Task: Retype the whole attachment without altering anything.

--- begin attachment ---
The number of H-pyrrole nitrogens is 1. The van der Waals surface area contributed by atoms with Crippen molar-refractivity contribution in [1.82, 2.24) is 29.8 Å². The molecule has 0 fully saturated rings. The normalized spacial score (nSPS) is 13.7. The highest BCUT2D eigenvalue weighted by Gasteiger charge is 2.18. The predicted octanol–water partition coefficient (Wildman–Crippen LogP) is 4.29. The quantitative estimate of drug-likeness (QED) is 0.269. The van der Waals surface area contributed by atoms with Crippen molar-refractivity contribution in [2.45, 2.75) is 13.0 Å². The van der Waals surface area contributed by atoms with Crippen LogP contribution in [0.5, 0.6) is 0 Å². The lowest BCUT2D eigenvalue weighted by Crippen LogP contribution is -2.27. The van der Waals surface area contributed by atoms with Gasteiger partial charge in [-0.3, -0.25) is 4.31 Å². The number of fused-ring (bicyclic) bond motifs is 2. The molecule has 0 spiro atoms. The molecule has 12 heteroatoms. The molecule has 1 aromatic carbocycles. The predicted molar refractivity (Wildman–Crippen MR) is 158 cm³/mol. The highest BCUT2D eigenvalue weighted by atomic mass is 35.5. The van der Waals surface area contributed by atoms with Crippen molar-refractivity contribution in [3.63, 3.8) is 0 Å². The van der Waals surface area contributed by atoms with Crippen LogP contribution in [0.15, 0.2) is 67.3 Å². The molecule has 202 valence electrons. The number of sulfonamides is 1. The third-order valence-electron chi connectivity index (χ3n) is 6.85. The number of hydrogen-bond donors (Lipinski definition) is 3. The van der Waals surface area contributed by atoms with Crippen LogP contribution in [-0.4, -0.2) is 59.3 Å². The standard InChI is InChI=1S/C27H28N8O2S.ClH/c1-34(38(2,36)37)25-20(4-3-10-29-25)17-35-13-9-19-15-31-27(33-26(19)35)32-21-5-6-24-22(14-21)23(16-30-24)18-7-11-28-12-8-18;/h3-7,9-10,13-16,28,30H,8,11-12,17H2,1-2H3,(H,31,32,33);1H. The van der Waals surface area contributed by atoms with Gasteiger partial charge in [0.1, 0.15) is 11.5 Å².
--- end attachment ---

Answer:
The number of H-pyrrole nitrogens is 1. The van der Waals surface area contributed by atoms with Crippen molar-refractivity contribution in [1.82, 2.24) is 29.8 Å². The molecule has 0 fully saturated rings. The normalized spacial score (nSPS) is 13.7. The highest BCUT2D eigenvalue weighted by Gasteiger charge is 2.18. The predicted octanol–water partition coefficient (Wildman–Crippen LogP) is 4.29. The quantitative estimate of drug-likeness (QED) is 0.269. The van der Waals surface area contributed by atoms with Crippen molar-refractivity contribution in [2.45, 2.75) is 13.0 Å². The van der Waals surface area contributed by atoms with Crippen LogP contribution in [0.5, 0.6) is 0 Å². The lowest BCUT2D eigenvalue weighted by Crippen LogP contribution is -2.27. The van der Waals surface area contributed by atoms with Gasteiger partial charge in [-0.3, -0.25) is 4.31 Å². The number of fused-ring (bicyclic) bond motifs is 2. The molecule has 0 spiro atoms. The molecule has 12 heteroatoms. The molecule has 1 aromatic carbocycles. The predicted molar refractivity (Wildman–Crippen MR) is 158 cm³/mol. The highest BCUT2D eigenvalue weighted by atomic mass is 35.5. The van der Waals surface area contributed by atoms with Crippen molar-refractivity contribution in [3.63, 3.8) is 0 Å². The van der Waals surface area contributed by atoms with Crippen LogP contribution in [0.15, 0.2) is 67.3 Å². The molecule has 202 valence electrons. The number of sulfonamides is 1. The third-order valence-electron chi connectivity index (χ3n) is 6.85. The number of hydrogen-bond donors (Lipinski definition) is 3. The van der Waals surface area contributed by atoms with Crippen LogP contribution in [-0.4, -0.2) is 59.3 Å². The standard InChI is InChI=1S/C27H28N8O2S.ClH/c1-34(38(2,36)37)25-20(4-3-10-29-25)17-35-13-9-19-15-31-27(33-26(19)35)32-21-5-6-24-22(14-21)23(16-30-24)18-7-11-28-12-8-18;/h3-7,9-10,13-16,28,30H,8,11-12,17H2,1-2H3,(H,31,32,33);1H. The van der Waals surface area contributed by atoms with Gasteiger partial charge in [0.1, 0.15) is 11.5 Å².